You know when you watch a slasher film and, inevitably, end up screaming at the screen that the bad guy isn’t dead yet? The real life, sports version of that bad guy is Tom Brady and the New England Patriots.
Once again, an opponent had the Patriots on the ground, gasping for air, and once again that opponent failed to empty a metaphorical round of bullets into Brady and Belichick’s chest to make sure they didn’t get back up.
You know the rest. No different than Jason or Michael Myers or Freddy Krueger, the Patriots made everyone believe they were done just long enough that when they erased a 10-point fourth quarter deficit to beat the upstart Jacksonville Jaguars 24-20 in the AFC Championship Game, it made you shake your head and mutter ‘of course’.
Only instead of a mask and machete, New England did it with a hoodie and right arm as Belichick made his signature second-half adjustments and Brady rose to the occasion to deliver pinpoint passes in the fourth quarter.
For Brady, the script has gotten a little too ridiculous, even by the standards of some Hollywood executives. He’s not just winning anymore, he’s doing it regularly in storybook fashion with improbable comeback after improbable comeback.
Had Brady’s performance against Jacksonville come in, say, 2010, it may have been less predictable and more awe-inspiring than it was for many on Sunday.
But because he’s similarly pulled a rabbit out of his hat twice in the past three years alone – and that too on the biggest stage in American sports – we’ve become spoiled and somewhat numb to the heroics.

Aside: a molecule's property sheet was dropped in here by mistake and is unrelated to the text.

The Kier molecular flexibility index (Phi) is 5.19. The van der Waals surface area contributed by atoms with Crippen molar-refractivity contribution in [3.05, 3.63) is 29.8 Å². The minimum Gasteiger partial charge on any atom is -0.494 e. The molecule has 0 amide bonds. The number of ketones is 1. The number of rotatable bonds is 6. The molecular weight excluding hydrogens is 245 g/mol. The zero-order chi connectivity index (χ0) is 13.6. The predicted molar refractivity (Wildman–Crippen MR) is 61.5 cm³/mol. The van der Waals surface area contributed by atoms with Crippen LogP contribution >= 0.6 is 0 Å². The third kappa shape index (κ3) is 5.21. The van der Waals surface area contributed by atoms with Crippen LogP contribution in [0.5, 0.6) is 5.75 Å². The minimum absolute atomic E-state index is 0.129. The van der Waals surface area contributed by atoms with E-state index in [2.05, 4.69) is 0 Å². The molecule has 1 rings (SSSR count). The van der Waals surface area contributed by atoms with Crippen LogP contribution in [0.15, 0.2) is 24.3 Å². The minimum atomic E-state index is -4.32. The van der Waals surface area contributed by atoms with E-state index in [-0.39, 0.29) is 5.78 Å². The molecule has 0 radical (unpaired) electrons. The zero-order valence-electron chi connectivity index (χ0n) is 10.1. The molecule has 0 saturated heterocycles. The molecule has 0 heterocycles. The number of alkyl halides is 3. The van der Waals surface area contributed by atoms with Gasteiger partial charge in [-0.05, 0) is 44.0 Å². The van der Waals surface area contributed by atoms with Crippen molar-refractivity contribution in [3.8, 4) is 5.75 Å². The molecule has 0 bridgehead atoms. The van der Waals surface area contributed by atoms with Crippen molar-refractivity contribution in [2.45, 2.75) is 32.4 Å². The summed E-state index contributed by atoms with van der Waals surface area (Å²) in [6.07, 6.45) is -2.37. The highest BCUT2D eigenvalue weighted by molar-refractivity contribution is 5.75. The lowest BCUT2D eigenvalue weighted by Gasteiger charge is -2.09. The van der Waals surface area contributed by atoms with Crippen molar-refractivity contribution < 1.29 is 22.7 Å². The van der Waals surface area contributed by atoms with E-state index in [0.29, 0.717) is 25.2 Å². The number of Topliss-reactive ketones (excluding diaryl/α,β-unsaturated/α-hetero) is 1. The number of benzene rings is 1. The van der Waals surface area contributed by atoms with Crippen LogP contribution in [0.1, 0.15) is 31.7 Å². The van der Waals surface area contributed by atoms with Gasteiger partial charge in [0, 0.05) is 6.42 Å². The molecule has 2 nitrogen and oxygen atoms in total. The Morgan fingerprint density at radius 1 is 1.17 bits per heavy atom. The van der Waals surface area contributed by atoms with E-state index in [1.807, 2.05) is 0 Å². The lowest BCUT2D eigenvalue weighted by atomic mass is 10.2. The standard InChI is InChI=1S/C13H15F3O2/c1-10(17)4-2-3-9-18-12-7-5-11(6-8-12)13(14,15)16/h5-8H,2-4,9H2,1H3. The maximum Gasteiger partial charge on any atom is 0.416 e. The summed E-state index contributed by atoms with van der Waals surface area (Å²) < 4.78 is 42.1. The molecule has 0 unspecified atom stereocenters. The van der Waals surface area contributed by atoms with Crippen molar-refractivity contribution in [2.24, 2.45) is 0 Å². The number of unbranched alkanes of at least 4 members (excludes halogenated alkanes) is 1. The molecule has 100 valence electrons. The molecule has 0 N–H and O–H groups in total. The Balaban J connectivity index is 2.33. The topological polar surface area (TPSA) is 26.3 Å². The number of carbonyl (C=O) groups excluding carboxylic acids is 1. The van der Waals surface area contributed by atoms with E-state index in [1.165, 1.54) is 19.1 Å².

Here are some ridiculous stats that will get your feeling back. Only 11 times in NFL playoff history has a team trailed by double digits in the fourth quarter and gone on to win. Four of those have been by the Patriots in the Brady-Belichick era: against the Jaguars on Sunday, against Atlanta in last year’s Super Bowl, against Seattle in Super Bowl XLIX (2015) and against Oakland in the famous ‘Tuck Rule Game’ in 2002.
Brady’s combined fourth-quarter stats in the past three efforts: 45-of-56 completions, 514 yards, five touchdowns and no interceptions for a passer rating of 134.7.
Those numbers, again, have come in three quarters of play, in high-pressure situations and twice against the top-ranked pass defence of that season – Jacksonville this year and Seattle in 2014.
So the comeback against the Jaguars on Sunday was spectacular, but it wasn’t something we’ve never seen before. It’s just that the circumstances were slightly different – Brady was nursing a cut on his throwing hand that required 12 stitches – the characters new with Jalen Ramsey and the outspoken Jaguars the latest victims, and the level of difficulty raised with Brady taking punishing hits at the age of 40 and missing top target Rob Gronkowski (concussion) for most of the game.
“He’s the G.O.A.T. (greatest of all-time), man. He did G.O.A.T.-like stuff,” said New England safety Duron Harmon.
The more things change, the more they stay the same.
In less than two weeks we’ll see Brady, Belichick and the Patriots go for a sixth ring against Philadelphia. No matter how promising it may look for the Eagles in the game, they better not turn their back on the NFL’s unkillable force.
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